Grahame Morris MP

Member of Parliament for Easington

Stop plastics polluting prawns!

October 4, 2017 Blog 0

Microplastics are tiny plastic fragments. They’ve been shown to release toxic chemicals linked to cancer and other illnesses when consumed by fish andmammals.

Scientists at Ghent University in Belgium recently calculated that shellfish lovers are eating up to 11,000 plastic fragments in their seafood each year.

In addition eighty-three per cent of tap water samples taken from around the world were found to be polluted with microplastic fibres. A 500ml glass of water in Europe contains on average 1.9 fibres.

The microscopic fibres might come from everyday abrasion of clothes in the wash, paints and tire dust. These contaminate local water sources, or treatment and distribution systems, entering the water cycle.

Plastic microbeads, found in face exfoliators in toothpastes, were banned in the UK this year after campaigners warned microplastics were making their way into waterways and being eaten by wildlife.

Plastic does not biodegrade, it only breaks down into smaller pieces of itself, meaning microscopic particles can easily enter the intestinal wall and travel to the lymph nodes and other bodily organs.

  • 8,300 million tonnes of virgin plastics have been produced
  • Half of this material was made in just the past 13 years
  • About 30% of the historic production remains in use today
  • Of the discarded plastic, roughly 9% has been recycled
  • Some 12% has been incinerated, but 79% has gone to landfill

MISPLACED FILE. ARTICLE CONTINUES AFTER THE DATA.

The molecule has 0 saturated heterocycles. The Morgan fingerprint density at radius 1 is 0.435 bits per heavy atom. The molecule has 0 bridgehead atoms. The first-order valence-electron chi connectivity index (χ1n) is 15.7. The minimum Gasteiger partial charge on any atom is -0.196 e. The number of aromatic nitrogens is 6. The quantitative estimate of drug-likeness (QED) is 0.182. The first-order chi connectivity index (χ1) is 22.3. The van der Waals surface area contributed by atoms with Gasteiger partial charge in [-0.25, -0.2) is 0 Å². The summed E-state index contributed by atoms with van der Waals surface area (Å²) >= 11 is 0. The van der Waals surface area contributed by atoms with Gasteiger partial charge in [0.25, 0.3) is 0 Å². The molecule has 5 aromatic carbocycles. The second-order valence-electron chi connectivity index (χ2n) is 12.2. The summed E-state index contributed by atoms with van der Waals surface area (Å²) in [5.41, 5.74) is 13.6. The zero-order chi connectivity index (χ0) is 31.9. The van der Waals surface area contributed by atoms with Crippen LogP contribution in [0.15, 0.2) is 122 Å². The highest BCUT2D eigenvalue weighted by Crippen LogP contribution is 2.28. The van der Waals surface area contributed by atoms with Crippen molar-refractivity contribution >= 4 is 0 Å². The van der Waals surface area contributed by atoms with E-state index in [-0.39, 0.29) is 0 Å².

• Shortest-use items are packaging, typically less than a year
  • Longest-use products are found in construction and machinery
  • Current trends point to 12 billion tonnes of waste by 2050
  • Recycling rates in 2014: Europe (30%)

In Europe, 72 per cent of water samples taken were polluted with plastic.

Grahame said: “In my constituency plastic often washes up on the beach, it is extremely worrying to see. We need a radical programme of ensuring plastic is disposed of effectively, as it will take until 2060 before more plastic gets recycled than landfilled and lost to the environment. That clearly is too slow; we can’t wait that long.”

In the UK we use a staggering 38.5 million single-use plastic bottles and a further 58 million cans every day! Only half of these are recycled, so it’s no surprise that many of these end up on our beaches and in our oceans.

Plastic bottles take 450 years to break down, killing marine life, harming the coastal ecosystem and ruining our beaches.

Sign this petition to help stop waste in the ocean damaging our environment and marine life.